The weak OR estimates found in this study are not surprising, given the generally weak risk estimates commonly found in GWAS. Although it seems likely that this particular SNP carries only a slight increase in risk of colorectal tumor, its identification, if true, would nevertheless be important for identifying potentially new pathways relevant to preventive and treatment strategies. Furthermore, in concert with many other susceptibility loci, rs719725 could potentially be used to measure an overall risk profile for colorectal tumor. A recent review estimated that ~172 SNPs account for all of the genetic variance for colorectal cancer (7). In this way, rs719725 could potentially resemble a single small piece of the large colorectal cancer genetic risk profile puzzle; the problem of what is sufficient and what is necessary is likely to remain unresolved for a long time.
Among the four study populations, we did not find any consistent evidence for any gene-environment interaction. We observed only three statistically significantly interactions in one study (MinnCCS), for rs719725 and folate intake and HRT use and duration, but these were not replicated in the other three study populations. These three findings do not remain statistically significant after adjustment for multiple comparisons. Further, the lack of a clear pattern across all four studies, along with observing these interactions in the smallest of the four studies, suggests that these findings are likely to be spurious. Our hypothesis that these environmental factors could explain some of the heterogeneity between studies is not supported by our data, though we may have been underpowered to explore such effects or perhaps did not evaluate the correct environmental factor. We included essentially all of the currently known CRC environmental factors. The biological function of this SNP is unknown, and therefore we did not have an a priori hypothesis to examine interactions with specific environmental factors. We chose the approach of evaluating all established environmental risk factors as potential effect modifiers, with the goal of determining if these factors are potentially responsible for the inconsistent results reported in previous papers.
A limitation of this study is the inability to investigate gene-gene interactions, which may be important for this locus. It is possible that such interactions may play a role in explaining the different results across studies, and future research will be necessary to determine how risk is impacted by considering multiple genetic variants simultaneously. We examined only the previously reported SNP in this region and it is possible that other variants are more relevant. While we restricted study participants to only include Caucasians, population stratification is still a potential reason for the inconsistent findings reported across studies. The definition of an adenoma case was also more broadly interpreted in MinnCCS than in PLCO, and this difference in definition could have contributed to the inconsistent association found in these two studies.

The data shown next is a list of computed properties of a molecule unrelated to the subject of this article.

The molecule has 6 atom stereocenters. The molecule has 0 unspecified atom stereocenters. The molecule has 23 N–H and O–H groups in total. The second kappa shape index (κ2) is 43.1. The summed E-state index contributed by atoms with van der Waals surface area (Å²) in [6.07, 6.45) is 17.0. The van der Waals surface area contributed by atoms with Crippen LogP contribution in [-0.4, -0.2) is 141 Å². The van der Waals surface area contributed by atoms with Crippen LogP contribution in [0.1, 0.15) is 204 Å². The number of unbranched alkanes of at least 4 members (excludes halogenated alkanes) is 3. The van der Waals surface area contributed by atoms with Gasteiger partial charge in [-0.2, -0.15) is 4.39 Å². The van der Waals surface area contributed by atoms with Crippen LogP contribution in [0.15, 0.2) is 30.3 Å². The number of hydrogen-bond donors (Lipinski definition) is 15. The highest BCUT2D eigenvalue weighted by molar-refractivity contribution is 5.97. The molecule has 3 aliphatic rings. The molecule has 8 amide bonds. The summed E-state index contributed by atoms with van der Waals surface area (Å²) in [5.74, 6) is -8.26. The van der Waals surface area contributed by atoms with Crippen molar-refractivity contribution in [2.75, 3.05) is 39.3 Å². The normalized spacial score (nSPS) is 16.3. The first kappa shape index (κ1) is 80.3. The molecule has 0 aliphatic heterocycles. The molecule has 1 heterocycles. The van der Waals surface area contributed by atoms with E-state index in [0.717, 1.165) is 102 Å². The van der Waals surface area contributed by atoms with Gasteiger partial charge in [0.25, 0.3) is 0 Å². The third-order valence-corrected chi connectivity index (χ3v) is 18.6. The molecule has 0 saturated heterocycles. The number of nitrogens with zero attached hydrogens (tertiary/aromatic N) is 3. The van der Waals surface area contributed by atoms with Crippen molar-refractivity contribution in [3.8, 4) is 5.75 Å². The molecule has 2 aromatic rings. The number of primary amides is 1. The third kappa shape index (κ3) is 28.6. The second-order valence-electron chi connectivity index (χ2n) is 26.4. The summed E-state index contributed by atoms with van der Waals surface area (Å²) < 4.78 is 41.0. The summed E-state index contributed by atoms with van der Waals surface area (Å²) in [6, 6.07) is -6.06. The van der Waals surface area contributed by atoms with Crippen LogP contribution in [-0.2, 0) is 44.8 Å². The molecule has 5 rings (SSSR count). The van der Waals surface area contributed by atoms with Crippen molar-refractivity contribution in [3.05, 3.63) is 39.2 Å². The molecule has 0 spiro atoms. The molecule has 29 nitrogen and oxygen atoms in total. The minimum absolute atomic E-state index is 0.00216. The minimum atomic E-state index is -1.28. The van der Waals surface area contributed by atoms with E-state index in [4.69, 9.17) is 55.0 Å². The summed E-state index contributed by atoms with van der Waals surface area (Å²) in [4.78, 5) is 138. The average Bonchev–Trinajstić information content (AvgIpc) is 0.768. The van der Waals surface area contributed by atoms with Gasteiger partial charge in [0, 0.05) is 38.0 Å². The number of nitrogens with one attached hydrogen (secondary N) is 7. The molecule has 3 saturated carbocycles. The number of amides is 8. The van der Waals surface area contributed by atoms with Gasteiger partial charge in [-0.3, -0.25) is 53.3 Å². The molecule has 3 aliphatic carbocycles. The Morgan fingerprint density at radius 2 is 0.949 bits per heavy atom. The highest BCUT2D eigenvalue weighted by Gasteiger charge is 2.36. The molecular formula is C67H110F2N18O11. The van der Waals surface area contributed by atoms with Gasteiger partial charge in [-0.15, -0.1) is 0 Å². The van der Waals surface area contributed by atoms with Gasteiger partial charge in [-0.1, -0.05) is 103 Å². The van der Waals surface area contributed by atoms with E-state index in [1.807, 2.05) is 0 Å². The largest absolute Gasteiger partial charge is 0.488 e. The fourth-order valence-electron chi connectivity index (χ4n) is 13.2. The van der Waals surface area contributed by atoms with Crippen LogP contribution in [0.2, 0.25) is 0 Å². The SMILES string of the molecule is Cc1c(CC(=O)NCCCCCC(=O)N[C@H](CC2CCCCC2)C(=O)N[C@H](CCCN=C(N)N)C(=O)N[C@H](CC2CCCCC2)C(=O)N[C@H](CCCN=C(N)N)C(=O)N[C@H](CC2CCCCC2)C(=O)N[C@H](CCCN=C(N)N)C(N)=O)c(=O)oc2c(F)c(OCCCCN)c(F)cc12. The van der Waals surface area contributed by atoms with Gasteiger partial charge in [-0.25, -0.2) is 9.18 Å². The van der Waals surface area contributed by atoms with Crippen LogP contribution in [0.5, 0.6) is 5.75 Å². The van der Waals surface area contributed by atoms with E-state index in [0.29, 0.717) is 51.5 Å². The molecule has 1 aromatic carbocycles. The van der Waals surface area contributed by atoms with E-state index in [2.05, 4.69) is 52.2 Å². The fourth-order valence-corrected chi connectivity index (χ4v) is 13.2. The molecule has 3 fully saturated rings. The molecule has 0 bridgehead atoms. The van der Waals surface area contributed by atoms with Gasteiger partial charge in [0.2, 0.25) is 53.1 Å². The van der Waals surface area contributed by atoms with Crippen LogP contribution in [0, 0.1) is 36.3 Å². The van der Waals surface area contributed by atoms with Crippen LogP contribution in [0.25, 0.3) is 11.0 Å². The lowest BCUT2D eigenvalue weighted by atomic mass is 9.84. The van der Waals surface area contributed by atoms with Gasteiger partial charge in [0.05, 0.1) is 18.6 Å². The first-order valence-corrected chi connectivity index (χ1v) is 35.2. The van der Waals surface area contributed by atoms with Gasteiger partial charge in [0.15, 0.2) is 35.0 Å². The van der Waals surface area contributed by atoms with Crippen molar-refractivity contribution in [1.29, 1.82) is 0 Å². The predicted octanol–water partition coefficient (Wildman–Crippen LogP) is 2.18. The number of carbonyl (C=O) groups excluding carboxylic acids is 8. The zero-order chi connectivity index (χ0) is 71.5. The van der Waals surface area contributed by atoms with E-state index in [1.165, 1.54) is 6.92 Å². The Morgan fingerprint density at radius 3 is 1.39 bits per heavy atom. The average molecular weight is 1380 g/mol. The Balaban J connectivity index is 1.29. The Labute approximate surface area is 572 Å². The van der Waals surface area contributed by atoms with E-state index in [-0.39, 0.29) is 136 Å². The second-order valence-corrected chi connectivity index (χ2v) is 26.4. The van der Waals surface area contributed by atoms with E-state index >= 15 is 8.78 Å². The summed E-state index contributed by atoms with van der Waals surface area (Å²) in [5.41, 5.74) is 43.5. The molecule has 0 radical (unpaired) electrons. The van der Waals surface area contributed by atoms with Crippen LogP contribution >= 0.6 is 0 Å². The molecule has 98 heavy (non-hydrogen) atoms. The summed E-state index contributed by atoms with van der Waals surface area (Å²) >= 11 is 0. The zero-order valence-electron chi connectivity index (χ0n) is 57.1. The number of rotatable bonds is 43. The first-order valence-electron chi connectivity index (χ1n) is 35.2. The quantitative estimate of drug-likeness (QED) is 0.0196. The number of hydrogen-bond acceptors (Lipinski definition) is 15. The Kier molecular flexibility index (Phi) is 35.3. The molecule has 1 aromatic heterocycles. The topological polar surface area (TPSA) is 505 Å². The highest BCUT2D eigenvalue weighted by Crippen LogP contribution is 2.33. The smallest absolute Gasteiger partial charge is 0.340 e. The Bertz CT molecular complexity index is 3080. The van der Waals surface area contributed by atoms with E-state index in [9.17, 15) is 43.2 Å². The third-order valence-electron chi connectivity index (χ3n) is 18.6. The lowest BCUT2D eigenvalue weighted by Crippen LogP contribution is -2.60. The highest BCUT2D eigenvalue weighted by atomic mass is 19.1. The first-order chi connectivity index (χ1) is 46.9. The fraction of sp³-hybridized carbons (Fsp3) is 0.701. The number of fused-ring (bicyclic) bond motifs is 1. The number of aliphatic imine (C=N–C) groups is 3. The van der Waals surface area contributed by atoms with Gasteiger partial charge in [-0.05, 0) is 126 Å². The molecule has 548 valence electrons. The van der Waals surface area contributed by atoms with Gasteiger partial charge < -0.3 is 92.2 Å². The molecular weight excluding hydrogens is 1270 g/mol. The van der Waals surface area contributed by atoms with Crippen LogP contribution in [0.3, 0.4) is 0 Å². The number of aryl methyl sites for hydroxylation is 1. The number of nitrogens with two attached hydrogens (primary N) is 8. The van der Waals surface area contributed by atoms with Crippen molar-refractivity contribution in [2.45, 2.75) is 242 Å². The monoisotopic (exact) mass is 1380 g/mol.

Strengths of this study include the use of multiple studies with large sample sizes and the availability of detailed information on environmental risk factors for colorectal cancer, allowing us to evaluate if environment factors modify the association between this SNP and colorectal tumor.
Although we can neither prove nor disprove the existence of a risk locus on chromosome 9p24 that is tagged by SNP rs719725, our analysis, as well as the meta-analysis including previously published studies, provide additional support for an association between variation at 9p24 and colorectal neoplasia. Further replication in larger studies seems to be warranted. If the association continues to be replicated, this could be followed by studies to identify the disease-related polymorphism being tagged and its possible function. It also may be pertinent to evaluate this association among different races and ethnicities, and to further explore potential interactions with other genetic or environmental factors.
The project described was supported by Award Numbers R01 CA059045 and R01 CA120582 from the National Cancer Institute. The content is solely the responsibility of the authors and does not necessarily represent the official views of the National Cancer Institute or the National Institutes of Health. This research was also supported by the Intramural Research Program of the Division of Cancer Epidemiology and Genetics and by contracts from the Division of Cancer Prevention, National Cancer Institute, NIH, DHHS. The authors would like to thank Dr. Roberd Bostick and Ms. Lisa Fosdick for their contributions to the study design and data collection in the MinnCCS. The authors thank Drs Christine Berg and Philip Prorok, Division of Cancer Prevention, National Cancer Institute, the Screening Center investigators and staff of the Prostate, Lung, Colorectal, and Ovarian (PLCO) Cancer Screening Trial, Mr. Tom Riley and staff, Information Management Services, Inc., Ms. Barbara O’Brien and staff, Westat, Inc., Mr. Tim Sheehy and staff, DNA Extraction and Staging Laboratory, SAIC-Frederick, Inc., and Ms. Jackie King and staff, BioReliance, Inc. Most importantly, we acknowledge the study participants for their contributions to making this study possible.